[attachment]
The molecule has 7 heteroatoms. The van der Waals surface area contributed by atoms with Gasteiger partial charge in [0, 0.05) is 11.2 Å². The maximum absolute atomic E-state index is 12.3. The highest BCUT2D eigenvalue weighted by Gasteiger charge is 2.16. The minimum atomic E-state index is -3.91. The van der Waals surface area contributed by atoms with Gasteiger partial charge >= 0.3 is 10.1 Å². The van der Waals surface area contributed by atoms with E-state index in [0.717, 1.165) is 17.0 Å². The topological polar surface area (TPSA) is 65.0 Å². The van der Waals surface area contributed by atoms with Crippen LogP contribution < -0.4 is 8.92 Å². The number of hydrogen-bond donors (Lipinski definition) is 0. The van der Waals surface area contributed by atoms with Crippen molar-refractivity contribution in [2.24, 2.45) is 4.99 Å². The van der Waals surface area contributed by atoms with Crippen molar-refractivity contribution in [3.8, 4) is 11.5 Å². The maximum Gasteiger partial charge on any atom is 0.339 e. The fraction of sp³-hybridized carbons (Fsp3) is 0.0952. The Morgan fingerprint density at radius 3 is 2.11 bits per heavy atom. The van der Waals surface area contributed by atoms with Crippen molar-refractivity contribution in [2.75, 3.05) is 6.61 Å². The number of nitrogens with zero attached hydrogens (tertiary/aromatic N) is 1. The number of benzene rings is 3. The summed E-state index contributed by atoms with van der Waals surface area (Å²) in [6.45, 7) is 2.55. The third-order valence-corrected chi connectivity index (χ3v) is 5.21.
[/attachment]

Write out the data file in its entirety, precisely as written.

The molecule has 7 heteroatoms. The van der Waals surface area contributed by atoms with Gasteiger partial charge in [0, 0.05) is 11.2 Å². The maximum absolute atomic E-state index is 12.3. The highest BCUT2D eigenvalue weighted by Gasteiger charge is 2.16. The minimum atomic E-state index is -3.91. The van der Waals surface area contributed by atoms with Gasteiger partial charge >= 0.3 is 10.1 Å². The van der Waals surface area contributed by atoms with E-state index in [0.717, 1.165) is 17.0 Å². The topological polar surface area (TPSA) is 65.0 Å². The van der Waals surface area contributed by atoms with Crippen LogP contribution < -0.4 is 8.92 Å². The number of hydrogen-bond donors (Lipinski definition) is 0. The van der Waals surface area contributed by atoms with Crippen molar-refractivity contribution in [2.24, 2.45) is 4.99 Å². The van der Waals surface area contributed by atoms with Crippen molar-refractivity contribution in [3.8, 4) is 11.5 Å². The maximum Gasteiger partial charge on any atom is 0.339 e. The fraction of sp³-hybridized carbons (Fsp3) is 0.0952. The Morgan fingerprint density at radius 3 is 2.11 bits per heavy atom. The van der Waals surface area contributed by atoms with Crippen molar-refractivity contribution in [2.75, 3.05) is 6.61 Å². The number of nitrogens with zero attached hydrogens (tertiary/aromatic N) is 1. The number of benzene rings is 3. The summed E-state index contributed by atoms with van der Waals surface area (Å²) in [6.45, 7) is 2.55. The third-order valence-corrected chi connectivity index (χ3v) is 5.21.